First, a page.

Many European countries reversed their long-standing policies on military aid and defense spending and have drawn from limited financial resources and weapon stockpiles to help Ukraine close the capability gap. But even Europe’s largest supporters of Ukraine, Poland and the U.K., are beginning to run out of weapons and ammunition to give to Ukraine without risking their own national security. Europe’s power houses Germany and France have been accused of being too slow and reluctant to give military aid to Ukraine in proportion to much higher levels provided by smaller countries such as Estonia, Latvia, Lithuania, Slovakia, and the Czech Republic, relative to their GDPs.
Coordinated Western sanctions have also been rather effective in undermining the Russian economy, and they are expected to degrade its military chest in the long-term. However, Europe’s inability to disconnect from Russian natural gas remains a vulnerability that Russia has exploited to promote its agenda among European leaders. Until Europe (especially its largest economy Germany) can achieve energy independence from Russia, it will be vulnerable to Russia’s manipulations and run the risk of internal disunity.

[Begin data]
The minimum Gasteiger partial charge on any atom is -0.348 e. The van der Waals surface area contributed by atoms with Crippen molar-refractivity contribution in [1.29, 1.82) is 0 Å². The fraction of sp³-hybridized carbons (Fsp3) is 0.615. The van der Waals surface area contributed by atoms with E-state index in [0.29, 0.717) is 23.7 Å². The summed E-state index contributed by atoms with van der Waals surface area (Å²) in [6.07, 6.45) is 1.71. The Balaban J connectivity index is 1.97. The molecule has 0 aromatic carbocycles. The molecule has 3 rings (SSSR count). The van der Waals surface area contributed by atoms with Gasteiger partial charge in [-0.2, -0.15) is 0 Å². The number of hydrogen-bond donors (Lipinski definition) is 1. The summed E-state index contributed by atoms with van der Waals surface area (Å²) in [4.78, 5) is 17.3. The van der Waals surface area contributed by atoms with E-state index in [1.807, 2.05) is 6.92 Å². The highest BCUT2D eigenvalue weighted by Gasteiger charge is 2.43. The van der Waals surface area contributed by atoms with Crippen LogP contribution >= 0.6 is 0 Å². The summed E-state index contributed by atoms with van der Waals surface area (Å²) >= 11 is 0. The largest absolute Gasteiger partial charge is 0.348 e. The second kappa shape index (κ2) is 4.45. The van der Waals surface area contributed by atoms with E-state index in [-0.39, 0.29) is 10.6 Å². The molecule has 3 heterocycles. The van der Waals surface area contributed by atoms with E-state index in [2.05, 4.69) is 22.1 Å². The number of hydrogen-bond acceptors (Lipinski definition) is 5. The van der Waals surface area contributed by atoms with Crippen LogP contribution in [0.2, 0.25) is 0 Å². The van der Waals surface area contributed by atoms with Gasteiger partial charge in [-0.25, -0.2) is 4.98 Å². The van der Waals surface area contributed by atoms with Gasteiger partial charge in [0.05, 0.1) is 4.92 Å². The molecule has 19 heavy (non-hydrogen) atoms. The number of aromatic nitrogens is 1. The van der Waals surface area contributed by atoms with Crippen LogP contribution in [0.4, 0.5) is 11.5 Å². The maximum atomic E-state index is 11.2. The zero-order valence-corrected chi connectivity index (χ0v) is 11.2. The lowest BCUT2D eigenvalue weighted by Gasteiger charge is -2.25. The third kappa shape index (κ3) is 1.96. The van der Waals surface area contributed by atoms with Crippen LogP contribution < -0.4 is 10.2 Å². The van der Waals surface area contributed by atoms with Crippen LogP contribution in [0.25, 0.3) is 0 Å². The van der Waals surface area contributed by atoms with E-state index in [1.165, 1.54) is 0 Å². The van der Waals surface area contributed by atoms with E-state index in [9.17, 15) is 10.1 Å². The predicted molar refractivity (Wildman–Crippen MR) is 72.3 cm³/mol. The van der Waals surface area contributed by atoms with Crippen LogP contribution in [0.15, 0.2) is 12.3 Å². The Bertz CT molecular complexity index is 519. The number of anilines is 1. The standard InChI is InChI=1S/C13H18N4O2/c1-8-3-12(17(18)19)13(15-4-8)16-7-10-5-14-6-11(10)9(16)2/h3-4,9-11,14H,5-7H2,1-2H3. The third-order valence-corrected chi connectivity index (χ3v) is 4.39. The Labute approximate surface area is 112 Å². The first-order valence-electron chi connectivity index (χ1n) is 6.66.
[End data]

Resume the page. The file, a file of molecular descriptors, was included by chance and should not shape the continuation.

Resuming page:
To your question of whether the West has done enough to help Ukraine – perspectives on this matter vary and ultimately, historians will judge. I think the West should have done more and earlier, but I also recognize that it’s always easy to criticize in retrospect. Of course, we could criticize both the U.S. and NATO/E.U. members for not stopping the Russian war machine in Ukraine on a scale and timeline appropriate to Ukraine’s needs, but the level of support has still been remarkable.
The U.S. and other countries have overcome significant political and logistical barriers to expedite weapon deliveries to Ukraine, including longer-range missile systems and munitions. Some policy makers have expressed concerns that providing Ukraine with long-range missiles could potentially lead to escalation, but these concerns have not been substantiated.